Coronavirus: Johnson & Johnson asks FDA to authorize COVID-19 vaccine booster

WASHINGTON — Johnson & Johnson has asked the U.S. Food and Drug Administration to authorize a booster dose for the company’s one-shot coronavirus vaccine, multiple news outlets are reporting.

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According to The Associated Press, the company filed the request with regulators on Tuesday. Although the drugmaker did not formally recommend when booster shots should be given, it shared data about the efficacy of doses given at various intervals, the news agency reported.

More than 15 million doses of J&J’s vaccine have been administered in the United States, the Centers for Disease Control and Prevention reported.

The news came more than a week after Rochelle Walensky, director of the CDC, signed off on allowing booster shots for the Pfizer-BioNTech COVID-19 vaccine for people ages 65 and older, residents of long-term care facilities and vulnerable Americans ages 18 to 64, according to the AP. Her recommendation also included boosters for people who work in health care or other fields with increased risks, as well as those who live in prisons, homeless shelters and other group settings.

The FDA said last week that its expert advisory committee plans to meet Oct. 14 to discuss possible emergency use authorization of a booster shot of Moderna’s COVID-19 vaccine. The committee will discuss the possibility of a J&J booster the next day, according to the FDA’s website.

In a news release last month, J&J said a Phase 3 study found that a second dose given 56 days after the first shot provided 94% protection against symptomatic COVID-19 in the U.S., 75% protection against symptomatic illness globally and 100% protection against severe or critical illness.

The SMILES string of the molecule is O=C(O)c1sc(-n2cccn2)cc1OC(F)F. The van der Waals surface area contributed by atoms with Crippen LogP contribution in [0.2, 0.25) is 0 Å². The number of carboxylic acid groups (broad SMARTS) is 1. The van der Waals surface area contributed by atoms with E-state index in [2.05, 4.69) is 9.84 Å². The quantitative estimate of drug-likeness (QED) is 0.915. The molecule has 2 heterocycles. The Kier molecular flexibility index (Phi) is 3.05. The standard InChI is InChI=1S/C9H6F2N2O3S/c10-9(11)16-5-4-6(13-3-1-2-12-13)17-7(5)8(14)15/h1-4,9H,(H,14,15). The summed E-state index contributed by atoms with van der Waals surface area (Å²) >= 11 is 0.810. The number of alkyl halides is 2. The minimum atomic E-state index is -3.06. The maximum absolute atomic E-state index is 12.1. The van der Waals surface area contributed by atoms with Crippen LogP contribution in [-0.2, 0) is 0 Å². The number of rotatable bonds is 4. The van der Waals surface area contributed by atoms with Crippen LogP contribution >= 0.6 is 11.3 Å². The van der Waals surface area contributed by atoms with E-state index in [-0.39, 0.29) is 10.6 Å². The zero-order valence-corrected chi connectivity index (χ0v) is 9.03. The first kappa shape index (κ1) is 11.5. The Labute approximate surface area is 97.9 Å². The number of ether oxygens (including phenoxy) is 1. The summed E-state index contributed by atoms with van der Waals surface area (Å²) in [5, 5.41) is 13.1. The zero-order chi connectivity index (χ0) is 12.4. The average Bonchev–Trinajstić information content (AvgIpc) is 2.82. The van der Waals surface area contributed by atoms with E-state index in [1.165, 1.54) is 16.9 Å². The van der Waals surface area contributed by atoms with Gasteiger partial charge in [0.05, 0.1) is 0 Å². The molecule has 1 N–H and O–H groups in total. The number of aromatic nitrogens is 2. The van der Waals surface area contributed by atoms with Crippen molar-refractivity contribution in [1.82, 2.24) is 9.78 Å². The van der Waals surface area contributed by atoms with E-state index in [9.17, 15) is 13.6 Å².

Antibody levels following a second dose administered two months after the first “rose to four to six times higher than observed after the single shot,” the company said in the Sept. 21 release. Meanwhile, a booster administered six months after the first shot prompted a nine-fold increase in antibody levels one week after the second dose, and a 12-fold increase four weeks after the second shot, the release said.

In another study, researchers also found that a single dose of the vaccine “showed strong and long-lasting protection in the real world,” according to the release. Citing data collected from March to late July in the U.S., the company said the single-shot vaccine demonstrated 79% efficacy at preventing COVID-19-related infections and 81% efficacy at preventing hospitalizations.

“There was no evidence of reduced effectiveness over the study duration, including when the delta variant became dominant in the U.S. Sequencing data were not available for analysis,” the release said of the study, which included 390,000 vaccinated people and 1.52 million unvaccinated people.

The company’s studies have not yet been peer-reviewed, the AP reported at the time.

According to a recent CDC study, Johnson & Johnson’s single-dose vaccine demonstrated 71% efficacy at preventing hospitalizations, The New York Times reported.

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The Associated Press contributed to this report.

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